Hafnium is a chemical element in the Periodic Table marked with the atomic number of 72 and with the chemical symbol Hf. This chemical element belongs to period 6 elements and the Transition Metals category. Similar to the rest of the Transition Metal elements Hafnium possesses various metallic properties. In the Periodic Table Hafnium is preceded by Lutetium and is followed by Tantalum.
Hafnium is a relatively reactive chemical element, which ignites spontaneously in air and oxidizes with Halogens. It is quite resistant to Alkali elements and acids. This metallic element is rather similar to another Transition Metal – Zirconium – and never exists freely in nature as a free element. It can be found mostly in Zircon ores, sand ores, and carbonatite intrusions. Hafnium is among the most difficult chemical elements when it comes to separation, especially when it is combined with Zirconium. This Transition Metal is pyrophoric and should be taken with care. It has various applications leading towards metallurgy, microprocessor manufacturing, nuclear science and geochemistry.
Physical Characteristics of Hafnium
In terms of physical characteristics Hafnium shares some group trends with the rest of the Transition Metals in the Periodic Table and is quite similar to another Transition Metal – Zirconium. Hafnium is a ductile metal, which appears as a shiny, silvery solid, which remains resistant to corrosion. It has various nuclear properties and the most important of them is Hafnium’s extremely high thermal neutron-capture cross-section. It has a relatively low density and noteworthy high melting and boiling points – at 2506 K and 4876 K in their respective order. Hafnium crystalizes in a typical hexagonal close-packed crystal structure and has a paramagnetic magnetic ordering.
Chemical Properties of Hafnium
Atomic Number – 72
Group – 4
Period – 6
Block – d
Electronic Configuration – 4f14 5d2 6s2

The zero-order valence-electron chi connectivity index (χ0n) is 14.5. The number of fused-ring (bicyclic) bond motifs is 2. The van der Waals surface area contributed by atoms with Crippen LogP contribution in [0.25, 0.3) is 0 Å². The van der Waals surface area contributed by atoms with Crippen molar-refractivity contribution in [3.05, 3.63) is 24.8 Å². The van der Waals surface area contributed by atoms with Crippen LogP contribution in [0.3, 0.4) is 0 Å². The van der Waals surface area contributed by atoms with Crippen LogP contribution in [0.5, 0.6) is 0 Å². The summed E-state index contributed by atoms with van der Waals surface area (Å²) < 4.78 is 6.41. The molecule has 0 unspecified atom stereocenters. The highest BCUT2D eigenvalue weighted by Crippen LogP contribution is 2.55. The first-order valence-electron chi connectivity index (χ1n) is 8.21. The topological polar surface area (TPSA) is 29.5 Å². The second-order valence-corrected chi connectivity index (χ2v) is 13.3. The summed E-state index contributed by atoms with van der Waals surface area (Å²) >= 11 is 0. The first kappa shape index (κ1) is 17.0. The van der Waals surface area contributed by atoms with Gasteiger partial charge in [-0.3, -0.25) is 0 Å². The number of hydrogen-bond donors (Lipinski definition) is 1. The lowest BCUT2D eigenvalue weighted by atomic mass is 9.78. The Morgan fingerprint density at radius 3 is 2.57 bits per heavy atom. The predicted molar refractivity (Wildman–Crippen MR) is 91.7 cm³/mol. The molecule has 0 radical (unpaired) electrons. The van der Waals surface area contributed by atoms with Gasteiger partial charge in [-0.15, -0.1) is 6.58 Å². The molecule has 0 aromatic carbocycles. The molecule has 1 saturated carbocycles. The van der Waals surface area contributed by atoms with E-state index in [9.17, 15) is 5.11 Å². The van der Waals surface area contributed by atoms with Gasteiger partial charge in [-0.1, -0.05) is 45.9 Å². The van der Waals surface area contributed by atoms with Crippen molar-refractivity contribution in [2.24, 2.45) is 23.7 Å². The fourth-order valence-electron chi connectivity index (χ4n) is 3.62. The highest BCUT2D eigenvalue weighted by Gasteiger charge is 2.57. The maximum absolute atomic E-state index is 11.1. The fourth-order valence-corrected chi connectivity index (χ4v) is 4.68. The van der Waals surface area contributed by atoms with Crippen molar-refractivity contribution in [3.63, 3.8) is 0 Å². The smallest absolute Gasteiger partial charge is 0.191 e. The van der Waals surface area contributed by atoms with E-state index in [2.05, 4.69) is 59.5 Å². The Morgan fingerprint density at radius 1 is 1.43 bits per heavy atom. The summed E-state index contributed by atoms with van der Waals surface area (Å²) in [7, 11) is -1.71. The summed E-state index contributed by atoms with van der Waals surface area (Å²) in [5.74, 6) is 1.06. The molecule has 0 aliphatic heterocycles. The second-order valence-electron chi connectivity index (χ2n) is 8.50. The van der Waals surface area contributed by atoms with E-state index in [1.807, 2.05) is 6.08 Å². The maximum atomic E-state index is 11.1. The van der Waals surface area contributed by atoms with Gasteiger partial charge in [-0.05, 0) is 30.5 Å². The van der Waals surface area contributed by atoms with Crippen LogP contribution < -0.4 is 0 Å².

Relative Atomic Mass – 178.49 (178.49 g/mol)
Molecular Weight – 178.49
Electronegativity – 1.3
Density (G CM-3) – 13.31 g/cm3 at room temperature; 12 g/cm3 in liquid state
Melting Point – 2506 K; 2233 °C; 4051 °F
Boiling Point – 4876 K; 4603 °C; 8317 °F
Atomic Radius – 159 pm
Isotopes – 5
Electronic Shell – 2, 8, 18, 32, 10, 2
Discovery of Hafnium
A large number of chemists and scientists have tried to discover the element Hafnium between 1869, when Dmitri Mendeleev predicted the existence of this chemical element, and 1922 when it was indeed discovered. The two scientists, who are officially credited with the discovery of Hafnium, are the Dutch physicist Dirk Coster and the Hungarian radiochemist Georg von Hevesy. They made their finding in Copenhagen, Denmark, where they examined various Zirconium ores. Hevesy and Coster named the new element after the Latin name for the city of Copenhagen – Hafnia.
The very first metallic production of Hafnium was carried out in 1924 and the same method, which was used then, is also used nowadays for the separation of Hafnium from Zirconium.
Recognized by: Dirk Coster and Georg von Hevesy (1922)
Known and discovered by: Dirk Coster and Georg von Hevesy (1922)
Named by: Dirk Coster and Georg von Hevesy
Uses and role of Hafnium
Due to the fact that Hafnium is short on abundance and that it is difficult to separate it from Zirconium, it does not have many uses and applications rather than just a few. Most industries use Zirconium as a substitute to Hafnium. However, this Transition Metal still finds application in metallurgy, in geochemistry, and in nuclear science.
For example, Hafnium plays a big role in the manufacturing of nuclear reactors as parts of the control rods. It is also used in metallurgy when alloyed with various chemical elements, including Tantalum, Iron, Titanium and Niobium. Hafnium finds application in microprocessor manufacturing and also in incandescent lamps.
Hafnium on Earth
As a Transition Metal, Hafnium is a rare element on Earth. Its abundance in the Earth’s crust is quite low and it never exists as a free element. Hafnium can be found mainly in Zirconium ores, pegmatite ores, carbonatite intrusions, and mineral sand ores. The main deposits of Hafnium are found in the Earth’s upper crust.
It has been recently discovered that Hafnium’s nuclear isomeric isotope 178m2HF could be used in the manufacturing of lethal nuclear weapons. Another discovery claims that garnet minerals, which are abundant on Hafnium, can be applied when dating metamorphic events.